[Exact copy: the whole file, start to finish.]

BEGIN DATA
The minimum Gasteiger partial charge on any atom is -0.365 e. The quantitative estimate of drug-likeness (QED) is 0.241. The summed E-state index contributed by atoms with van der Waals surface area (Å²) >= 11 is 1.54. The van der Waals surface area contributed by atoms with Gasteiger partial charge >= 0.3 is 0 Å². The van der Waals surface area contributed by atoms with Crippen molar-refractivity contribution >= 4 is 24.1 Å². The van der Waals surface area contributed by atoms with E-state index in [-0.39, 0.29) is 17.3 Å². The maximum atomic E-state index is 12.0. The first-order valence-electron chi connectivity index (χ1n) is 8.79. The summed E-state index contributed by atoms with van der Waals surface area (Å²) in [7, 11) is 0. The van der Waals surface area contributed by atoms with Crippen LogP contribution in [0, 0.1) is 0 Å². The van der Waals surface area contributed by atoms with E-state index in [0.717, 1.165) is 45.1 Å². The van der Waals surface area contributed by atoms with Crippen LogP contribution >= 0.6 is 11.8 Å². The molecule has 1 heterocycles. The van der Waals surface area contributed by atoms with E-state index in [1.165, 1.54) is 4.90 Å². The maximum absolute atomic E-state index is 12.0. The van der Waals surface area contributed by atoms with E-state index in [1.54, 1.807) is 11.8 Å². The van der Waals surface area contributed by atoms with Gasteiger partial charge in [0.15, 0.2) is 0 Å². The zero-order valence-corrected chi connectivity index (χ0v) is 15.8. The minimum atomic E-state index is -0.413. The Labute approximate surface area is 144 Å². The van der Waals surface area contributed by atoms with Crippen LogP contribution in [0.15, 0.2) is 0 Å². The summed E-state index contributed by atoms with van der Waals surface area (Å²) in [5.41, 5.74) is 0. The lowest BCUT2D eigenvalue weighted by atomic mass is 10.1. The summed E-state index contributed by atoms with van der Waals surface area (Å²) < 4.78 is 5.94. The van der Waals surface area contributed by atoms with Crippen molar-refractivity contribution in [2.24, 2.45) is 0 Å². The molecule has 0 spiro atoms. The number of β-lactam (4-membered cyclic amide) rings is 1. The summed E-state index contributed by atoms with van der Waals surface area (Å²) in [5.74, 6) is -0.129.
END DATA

The minimum Gasteiger partial charge on any atom is -0.365 e. The quantitative estimate of drug-likeness (QED) is 0.241. The summed E-state index contributed by atoms with van der Waals surface area (Å²) >= 11 is 1.54. The van der Waals surface area contributed by atoms with Gasteiger partial charge >= 0.3 is 0 Å². The van der Waals surface area contributed by atoms with Crippen molar-refractivity contribution >= 4 is 24.1 Å². The van der Waals surface area contributed by atoms with E-state index in [-0.39, 0.29) is 17.3 Å². The maximum atomic E-state index is 12.0. The first-order valence-electron chi connectivity index (χ1n) is 8.79. The summed E-state index contributed by atoms with van der Waals surface area (Å²) in [7, 11) is 0. The van der Waals surface area contributed by atoms with Crippen LogP contribution in [0, 0.1) is 0 Å². The van der Waals surface area contributed by atoms with E-state index in [0.717, 1.165) is 45.1 Å². The van der Waals surface area contributed by atoms with Crippen LogP contribution >= 0.6 is 11.8 Å². The molecule has 1 heterocycles. The van der Waals surface area contributed by atoms with E-state index in [1.165, 1.54) is 4.90 Å². The maximum absolute atomic E-state index is 12.0. The van der Waals surface area contributed by atoms with E-state index in [1.54, 1.807) is 11.8 Å². The van der Waals surface area contributed by atoms with Gasteiger partial charge in [0.15, 0.2) is 0 Å². The zero-order valence-corrected chi connectivity index (χ0v) is 15.8. The minimum atomic E-state index is -0.413. The Labute approximate surface area is 144 Å². The van der Waals surface area contributed by atoms with Crippen LogP contribution in [0.15, 0.2) is 0 Å². The summed E-state index contributed by atoms with van der Waals surface area (Å²) in [5.41, 5.74) is 0. The lowest BCUT2D eigenvalue weighted by atomic mass is 10.1. The summed E-state index contributed by atoms with van der Waals surface area (Å²) < 4.78 is 5.94. The van der Waals surface area contributed by atoms with Crippen molar-refractivity contribution in [2.24, 2.45) is 0 Å². The molecule has 0 spiro atoms. The number of β-lactam (4-membered cyclic amide) rings is 1. The summed E-state index contributed by atoms with van der Waals surface area (Å²) in [5.74, 6) is -0.129.